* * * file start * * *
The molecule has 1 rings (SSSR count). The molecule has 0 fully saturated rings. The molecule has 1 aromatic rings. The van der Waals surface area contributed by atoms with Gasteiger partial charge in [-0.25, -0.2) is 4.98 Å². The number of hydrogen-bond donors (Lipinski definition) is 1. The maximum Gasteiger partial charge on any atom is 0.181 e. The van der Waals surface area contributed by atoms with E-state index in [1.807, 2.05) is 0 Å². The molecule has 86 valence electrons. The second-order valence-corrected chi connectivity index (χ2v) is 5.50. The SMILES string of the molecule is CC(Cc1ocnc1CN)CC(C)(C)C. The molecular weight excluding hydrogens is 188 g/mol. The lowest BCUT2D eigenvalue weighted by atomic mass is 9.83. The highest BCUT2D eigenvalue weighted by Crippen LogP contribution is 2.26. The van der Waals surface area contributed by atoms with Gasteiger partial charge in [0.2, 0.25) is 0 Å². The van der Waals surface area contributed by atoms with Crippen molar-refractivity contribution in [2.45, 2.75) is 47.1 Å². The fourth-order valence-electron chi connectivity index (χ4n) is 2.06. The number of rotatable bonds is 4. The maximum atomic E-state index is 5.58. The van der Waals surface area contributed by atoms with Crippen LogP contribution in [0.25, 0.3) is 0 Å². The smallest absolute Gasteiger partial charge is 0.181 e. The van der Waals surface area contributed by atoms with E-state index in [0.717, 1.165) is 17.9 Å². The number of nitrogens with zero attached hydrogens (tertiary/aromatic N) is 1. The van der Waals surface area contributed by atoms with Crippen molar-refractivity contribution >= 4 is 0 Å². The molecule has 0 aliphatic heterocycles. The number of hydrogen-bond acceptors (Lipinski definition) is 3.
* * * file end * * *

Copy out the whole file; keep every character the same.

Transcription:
The molecule has 1 rings (SSSR count). The molecule has 0 fully saturated rings. The molecule has 1 aromatic rings. The van der Waals surface area contributed by atoms with Gasteiger partial charge in [-0.25, -0.2) is 4.98 Å². The number of hydrogen-bond donors (Lipinski definition) is 1. The maximum Gasteiger partial charge on any atom is 0.181 e. The van der Waals surface area contributed by atoms with E-state index in [1.807, 2.05) is 0 Å². The molecule has 86 valence electrons. The second-order valence-corrected chi connectivity index (χ2v) is 5.50. The SMILES string of the molecule is CC(Cc1ocnc1CN)CC(C)(C)C. The molecular weight excluding hydrogens is 188 g/mol. The lowest BCUT2D eigenvalue weighted by atomic mass is 9.83. The highest BCUT2D eigenvalue weighted by Crippen LogP contribution is 2.26. The van der Waals surface area contributed by atoms with Gasteiger partial charge in [0.2, 0.25) is 0 Å². The van der Waals surface area contributed by atoms with Crippen molar-refractivity contribution in [2.45, 2.75) is 47.1 Å². The fourth-order valence-electron chi connectivity index (χ4n) is 2.06. The number of rotatable bonds is 4. The maximum atomic E-state index is 5.58. The van der Waals surface area contributed by atoms with Crippen LogP contribution in [0.25, 0.3) is 0 Å². The smallest absolute Gasteiger partial charge is 0.181 e. The van der Waals surface area contributed by atoms with E-state index in [0.717, 1.165) is 17.9 Å². The number of nitrogens with zero attached hydrogens (tertiary/aromatic N) is 1. The van der Waals surface area contributed by atoms with Crippen molar-refractivity contribution >= 4 is 0 Å². The molecule has 0 aliphatic heterocycles. The number of hydrogen-bond acceptors (Lipinski definition) is 3.